Six people have been shot dead since Feb. 12 from the ranks of a surging opposition movement.
Telegraph: Venezuelan President blames media for broadcasting hate
President Nicolas Maduro accuses the international media of distorting the situation in Venezuela, making it seem it is on the verge of civil war
BBC: Venezuela’s Maduro seeks Obama talks
Venezuelan leader Nicolas Maduro invites US President Barack Obama to join him in talks aimed at resolving the problems between the two countries. That’s after he expelled consular workers, that is.
Caracas Chronicles: Gocho Uprising Update
San Cristóbal, where the protest movement started, remains an extreme outlier in the current crisis, with many residential neighborhoods essentially out of the control of the government.
Capitol Hill Cubans: Answering The Economist’s Question on Venezuela
Hot Air: Quotes of the day
I’ll be on Da Tech Guy’s radio show at noon today talking about Venezuela.
Alek Boyd writes,
As our glorious student movement stays out in the street, to be joined today by hundreds of thousands, I would like to ask for your attention. Today is a significant day in the road to recover a semblance of democracy in Venezuela. Maduro, ill advised and desperate as he is, could well be in a double-down-let’s-wrap-this-thing-today mood. It is crucial, to those working the diplomatic lines today, to make him and his faction understand that a retreat with safety guarantees is always more appealing than jail. Ditto with Diosdado Cabello and his lot. They fear, naturally, the cost of not having power and the immunity that provides, and so amnesty must be part of the bargain. They are cornered and they know it, but let cool heads prevail at this time. Venezuela does not deserve another death, nor another day of mismanagement in the name of an utterly failed model.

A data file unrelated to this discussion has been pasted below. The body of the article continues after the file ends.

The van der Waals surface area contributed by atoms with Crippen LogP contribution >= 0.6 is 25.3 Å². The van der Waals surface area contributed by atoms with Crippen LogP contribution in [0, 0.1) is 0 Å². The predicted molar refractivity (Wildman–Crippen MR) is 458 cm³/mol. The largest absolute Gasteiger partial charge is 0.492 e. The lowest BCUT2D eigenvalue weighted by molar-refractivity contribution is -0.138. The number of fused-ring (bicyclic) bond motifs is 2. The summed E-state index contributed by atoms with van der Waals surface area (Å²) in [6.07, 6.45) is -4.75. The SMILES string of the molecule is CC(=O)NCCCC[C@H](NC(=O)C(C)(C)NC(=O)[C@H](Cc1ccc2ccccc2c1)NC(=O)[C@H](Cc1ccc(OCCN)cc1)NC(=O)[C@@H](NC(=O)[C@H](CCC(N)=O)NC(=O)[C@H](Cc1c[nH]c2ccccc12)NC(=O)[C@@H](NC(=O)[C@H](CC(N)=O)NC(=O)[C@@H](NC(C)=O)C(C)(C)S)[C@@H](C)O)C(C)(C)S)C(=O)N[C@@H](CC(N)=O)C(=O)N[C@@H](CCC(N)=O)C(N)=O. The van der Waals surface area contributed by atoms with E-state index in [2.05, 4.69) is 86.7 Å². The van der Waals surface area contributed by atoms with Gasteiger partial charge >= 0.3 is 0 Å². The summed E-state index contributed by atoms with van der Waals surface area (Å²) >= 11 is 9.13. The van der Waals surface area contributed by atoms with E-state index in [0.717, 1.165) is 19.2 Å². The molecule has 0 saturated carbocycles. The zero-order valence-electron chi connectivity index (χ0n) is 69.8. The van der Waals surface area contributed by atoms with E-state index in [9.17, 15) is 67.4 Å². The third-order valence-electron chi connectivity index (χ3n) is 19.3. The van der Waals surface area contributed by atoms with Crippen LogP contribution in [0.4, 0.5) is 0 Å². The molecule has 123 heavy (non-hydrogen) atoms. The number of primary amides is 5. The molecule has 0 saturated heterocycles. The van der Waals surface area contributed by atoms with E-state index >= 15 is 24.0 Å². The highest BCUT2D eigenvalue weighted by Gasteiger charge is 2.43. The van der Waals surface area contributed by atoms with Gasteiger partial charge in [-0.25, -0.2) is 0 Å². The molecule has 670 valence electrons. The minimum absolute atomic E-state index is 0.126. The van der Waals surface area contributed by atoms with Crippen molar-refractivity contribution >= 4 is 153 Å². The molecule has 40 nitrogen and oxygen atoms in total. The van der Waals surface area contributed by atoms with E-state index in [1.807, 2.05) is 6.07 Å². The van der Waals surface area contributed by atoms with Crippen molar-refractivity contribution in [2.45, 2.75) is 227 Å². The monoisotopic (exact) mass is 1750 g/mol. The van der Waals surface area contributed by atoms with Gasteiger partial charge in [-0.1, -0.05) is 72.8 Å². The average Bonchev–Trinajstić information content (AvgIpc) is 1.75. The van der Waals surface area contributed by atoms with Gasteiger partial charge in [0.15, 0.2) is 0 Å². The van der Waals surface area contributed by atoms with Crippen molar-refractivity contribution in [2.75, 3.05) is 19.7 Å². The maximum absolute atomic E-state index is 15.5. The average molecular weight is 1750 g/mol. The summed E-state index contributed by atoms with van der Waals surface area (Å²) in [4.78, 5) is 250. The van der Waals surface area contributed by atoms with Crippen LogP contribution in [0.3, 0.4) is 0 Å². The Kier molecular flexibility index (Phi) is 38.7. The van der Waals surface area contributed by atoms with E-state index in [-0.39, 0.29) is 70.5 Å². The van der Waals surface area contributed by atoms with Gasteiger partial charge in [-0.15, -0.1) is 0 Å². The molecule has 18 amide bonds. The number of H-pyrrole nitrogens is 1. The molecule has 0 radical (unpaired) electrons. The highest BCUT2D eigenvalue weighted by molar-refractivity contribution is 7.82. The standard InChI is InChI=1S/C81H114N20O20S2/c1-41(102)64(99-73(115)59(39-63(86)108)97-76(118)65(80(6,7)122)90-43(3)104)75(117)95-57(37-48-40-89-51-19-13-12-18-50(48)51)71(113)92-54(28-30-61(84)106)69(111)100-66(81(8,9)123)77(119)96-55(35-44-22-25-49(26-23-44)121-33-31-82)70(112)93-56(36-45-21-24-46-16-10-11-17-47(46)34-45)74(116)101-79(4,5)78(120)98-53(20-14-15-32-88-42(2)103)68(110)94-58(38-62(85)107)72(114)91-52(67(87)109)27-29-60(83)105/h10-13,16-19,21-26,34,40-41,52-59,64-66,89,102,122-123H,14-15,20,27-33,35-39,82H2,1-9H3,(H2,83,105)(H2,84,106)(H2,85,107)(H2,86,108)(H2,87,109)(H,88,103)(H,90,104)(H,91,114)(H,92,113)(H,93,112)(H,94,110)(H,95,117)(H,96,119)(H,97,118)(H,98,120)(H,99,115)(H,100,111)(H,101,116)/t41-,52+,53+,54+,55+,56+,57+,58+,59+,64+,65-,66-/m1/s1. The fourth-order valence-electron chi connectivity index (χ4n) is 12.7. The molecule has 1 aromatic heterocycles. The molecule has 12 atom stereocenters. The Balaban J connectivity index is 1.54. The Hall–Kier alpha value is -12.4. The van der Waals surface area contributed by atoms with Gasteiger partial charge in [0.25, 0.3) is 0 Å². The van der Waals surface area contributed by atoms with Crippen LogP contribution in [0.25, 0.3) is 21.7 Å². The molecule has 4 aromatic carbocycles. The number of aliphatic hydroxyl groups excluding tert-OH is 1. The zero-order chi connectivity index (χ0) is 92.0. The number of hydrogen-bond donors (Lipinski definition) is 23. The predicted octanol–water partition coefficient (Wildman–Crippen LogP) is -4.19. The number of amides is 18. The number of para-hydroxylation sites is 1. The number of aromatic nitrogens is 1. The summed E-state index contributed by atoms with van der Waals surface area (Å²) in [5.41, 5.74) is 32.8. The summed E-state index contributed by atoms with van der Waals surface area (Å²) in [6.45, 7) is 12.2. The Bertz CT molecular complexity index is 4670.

Instapundit: IN ROME, MARCHING IN SYMPATHY WITH VENEZUELANS
Maduro backtracks, maybe: Venezuela says CNN can stay, a day after saying ‘get out’